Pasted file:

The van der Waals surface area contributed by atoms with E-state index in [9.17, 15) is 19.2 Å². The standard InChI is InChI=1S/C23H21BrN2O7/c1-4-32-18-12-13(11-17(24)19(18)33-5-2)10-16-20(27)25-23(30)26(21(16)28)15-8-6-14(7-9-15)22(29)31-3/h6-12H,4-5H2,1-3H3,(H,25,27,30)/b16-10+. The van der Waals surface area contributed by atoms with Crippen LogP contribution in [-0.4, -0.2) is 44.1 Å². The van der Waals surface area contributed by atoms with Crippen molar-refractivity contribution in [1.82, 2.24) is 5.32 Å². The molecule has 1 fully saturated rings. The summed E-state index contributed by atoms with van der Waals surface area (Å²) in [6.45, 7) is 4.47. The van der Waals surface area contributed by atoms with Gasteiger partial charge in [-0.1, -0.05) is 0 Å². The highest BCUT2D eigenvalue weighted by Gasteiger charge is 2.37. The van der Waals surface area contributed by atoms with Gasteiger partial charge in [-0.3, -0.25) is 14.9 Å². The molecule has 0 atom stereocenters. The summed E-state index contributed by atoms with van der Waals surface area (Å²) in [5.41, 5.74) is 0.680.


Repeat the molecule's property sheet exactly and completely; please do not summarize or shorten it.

The van der Waals surface area contributed by atoms with E-state index in [9.17, 15) is 19.2 Å². The standard InChI is InChI=1S/C23H21BrN2O7/c1-4-32-18-12-13(11-17(24)19(18)33-5-2)10-16-20(27)25-23(30)26(21(16)28)15-8-6-14(7-9-15)22(29)31-3/h6-12H,4-5H2,1-3H3,(H,25,27,30)/b16-10+. The van der Waals surface area contributed by atoms with Crippen LogP contribution in [-0.4, -0.2) is 44.1 Å². The van der Waals surface area contributed by atoms with Crippen molar-refractivity contribution in [1.82, 2.24) is 5.32 Å². The molecule has 1 fully saturated rings. The summed E-state index contributed by atoms with van der Waals surface area (Å²) in [6.45, 7) is 4.47. The van der Waals surface area contributed by atoms with Gasteiger partial charge in [-0.1, -0.05) is 0 Å². The highest BCUT2D eigenvalue weighted by Gasteiger charge is 2.37. The van der Waals surface area contributed by atoms with Gasteiger partial charge in [-0.3, -0.25) is 14.9 Å². The molecule has 0 atom stereocenters. The summed E-state index contributed by atoms with van der Waals surface area (Å²) in [5.41, 5.74) is 0.680.